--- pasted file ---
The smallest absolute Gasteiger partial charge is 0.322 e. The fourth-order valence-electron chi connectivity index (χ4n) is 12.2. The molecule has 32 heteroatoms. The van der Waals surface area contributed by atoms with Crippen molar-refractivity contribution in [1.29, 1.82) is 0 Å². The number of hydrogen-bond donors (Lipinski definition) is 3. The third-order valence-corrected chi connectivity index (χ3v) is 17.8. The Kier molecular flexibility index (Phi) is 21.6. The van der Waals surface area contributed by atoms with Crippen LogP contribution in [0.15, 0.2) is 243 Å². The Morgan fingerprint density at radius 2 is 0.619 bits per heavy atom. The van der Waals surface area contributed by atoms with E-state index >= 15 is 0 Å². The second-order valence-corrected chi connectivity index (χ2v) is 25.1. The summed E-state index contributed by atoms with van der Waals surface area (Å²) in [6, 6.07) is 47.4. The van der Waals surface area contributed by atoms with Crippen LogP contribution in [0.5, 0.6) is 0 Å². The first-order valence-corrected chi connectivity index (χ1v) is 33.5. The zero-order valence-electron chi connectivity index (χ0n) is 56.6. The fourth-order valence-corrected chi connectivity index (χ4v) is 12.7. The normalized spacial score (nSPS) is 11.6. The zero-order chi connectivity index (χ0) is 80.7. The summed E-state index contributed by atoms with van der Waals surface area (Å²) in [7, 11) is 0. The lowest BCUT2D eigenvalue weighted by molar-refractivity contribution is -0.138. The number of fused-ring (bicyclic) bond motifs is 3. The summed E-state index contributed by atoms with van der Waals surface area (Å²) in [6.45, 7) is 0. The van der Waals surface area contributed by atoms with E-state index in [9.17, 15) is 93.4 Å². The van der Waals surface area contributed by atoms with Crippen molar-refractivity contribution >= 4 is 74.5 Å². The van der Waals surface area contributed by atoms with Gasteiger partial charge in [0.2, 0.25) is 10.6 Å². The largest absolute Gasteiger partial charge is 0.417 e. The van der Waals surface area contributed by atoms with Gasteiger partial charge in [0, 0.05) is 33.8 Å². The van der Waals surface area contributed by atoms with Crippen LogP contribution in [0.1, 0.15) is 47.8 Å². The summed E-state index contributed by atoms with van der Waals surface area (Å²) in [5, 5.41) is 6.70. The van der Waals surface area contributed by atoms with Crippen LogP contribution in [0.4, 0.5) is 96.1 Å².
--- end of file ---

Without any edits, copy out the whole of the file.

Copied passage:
The smallest absolute Gasteiger partial charge is 0.322 e. The fourth-order valence-electron chi connectivity index (χ4n) is 12.2. The molecule has 32 heteroatoms. The van der Waals surface area contributed by atoms with Crippen molar-refractivity contribution in [1.29, 1.82) is 0 Å². The number of hydrogen-bond donors (Lipinski definition) is 3. The third-order valence-corrected chi connectivity index (χ3v) is 17.8. The Kier molecular flexibility index (Phi) is 21.6. The van der Waals surface area contributed by atoms with Crippen LogP contribution in [0.15, 0.2) is 243 Å². The Morgan fingerprint density at radius 2 is 0.619 bits per heavy atom. The van der Waals surface area contributed by atoms with E-state index >= 15 is 0 Å². The second-order valence-corrected chi connectivity index (χ2v) is 25.1. The summed E-state index contributed by atoms with van der Waals surface area (Å²) in [6, 6.07) is 47.4. The van der Waals surface area contributed by atoms with Crippen LogP contribution in [0.5, 0.6) is 0 Å². The first-order valence-corrected chi connectivity index (χ1v) is 33.5. The zero-order valence-electron chi connectivity index (χ0n) is 56.6. The fourth-order valence-corrected chi connectivity index (χ4v) is 12.7. The normalized spacial score (nSPS) is 11.6. The zero-order chi connectivity index (χ0) is 80.7. The summed E-state index contributed by atoms with van der Waals surface area (Å²) in [7, 11) is 0. The lowest BCUT2D eigenvalue weighted by molar-refractivity contribution is -0.138. The number of fused-ring (bicyclic) bond motifs is 3. The summed E-state index contributed by atoms with van der Waals surface area (Å²) in [6.45, 7) is 0. The van der Waals surface area contributed by atoms with E-state index in [9.17, 15) is 93.4 Å². The van der Waals surface area contributed by atoms with Crippen molar-refractivity contribution >= 4 is 74.5 Å². The van der Waals surface area contributed by atoms with Gasteiger partial charge in [0.2, 0.25) is 10.6 Å². The largest absolute Gasteiger partial charge is 0.417 e. The van der Waals surface area contributed by atoms with Gasteiger partial charge in [0, 0.05) is 33.8 Å². The van der Waals surface area contributed by atoms with Crippen LogP contribution in [0.1, 0.15) is 47.8 Å². The summed E-state index contributed by atoms with van der Waals surface area (Å²) in [5, 5.41) is 6.70. The van der Waals surface area contributed by atoms with Crippen LogP contribution in [0.4, 0.5) is 96.1 Å².